I've been accused of plagiarising an answer to a math problem. The incompetent professor pulled a problem off the internet, aka googled it. We had an open note, open book, open everything exam. I googled the problem and answer, and wrote in the answer. Now the professor is accusing 3/4 of the class of plagiarising the exam question? How can you plagiarise a math question/answer? I don't even believe it was cite worthy math solution? Clearly the problem was more difficult than 2+2=4, but the correct answer is solving a mathmatical problem, so how can that be plaiarism? please help...
closed as off-topic by Brian Borchers, David Ketcheson, Anyon, Buzz, eykanal♦ Oct 23 '18 at 15:46
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The instructor may not have very good practices, of course. But if the rules of your course or university say that you can't use "found" solutions then you have broken that rule. That is distinct from plagiarism, but might be tagged as such.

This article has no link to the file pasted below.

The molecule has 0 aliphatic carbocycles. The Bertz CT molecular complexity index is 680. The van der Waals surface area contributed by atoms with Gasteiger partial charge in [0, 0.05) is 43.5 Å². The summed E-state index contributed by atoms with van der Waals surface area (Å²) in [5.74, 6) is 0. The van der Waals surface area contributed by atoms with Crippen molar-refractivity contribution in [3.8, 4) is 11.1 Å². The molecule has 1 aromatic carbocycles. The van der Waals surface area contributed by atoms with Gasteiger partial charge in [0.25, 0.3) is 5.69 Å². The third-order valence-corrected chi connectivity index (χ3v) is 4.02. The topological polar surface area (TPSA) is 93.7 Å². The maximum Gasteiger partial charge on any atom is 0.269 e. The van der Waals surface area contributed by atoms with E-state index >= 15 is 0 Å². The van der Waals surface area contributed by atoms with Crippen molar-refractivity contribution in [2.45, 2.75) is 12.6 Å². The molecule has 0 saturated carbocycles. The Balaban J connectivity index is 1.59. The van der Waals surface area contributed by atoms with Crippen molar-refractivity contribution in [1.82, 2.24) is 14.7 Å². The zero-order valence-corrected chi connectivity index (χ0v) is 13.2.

But yes, you can plagiarize pretty much anything. It is presenting the work of others as your own. Normally, if you need to present the work of others it is also cited with the source. If you did that, then it isn't plagiarism at all, but it still might break the rules.
Let me add that professors don't ask students to solve problems because they need the answers. The entire purpose is to generate growth in the understanding of the students. The professor can likely solve any problem himself/herself, until you reach the doctoral research stage. Reading solutions isn't the same as solving problems. You will never advance by only reading the work of others. The professor probably understands this.
...professor pulled a problem off the internet...I googled the problem and answer, and [used] the answer...
That sounds like you plagiarised. But,
We had an open note, open book, open everything exam.
So, it boils down to the precise rules that were defined for the exam.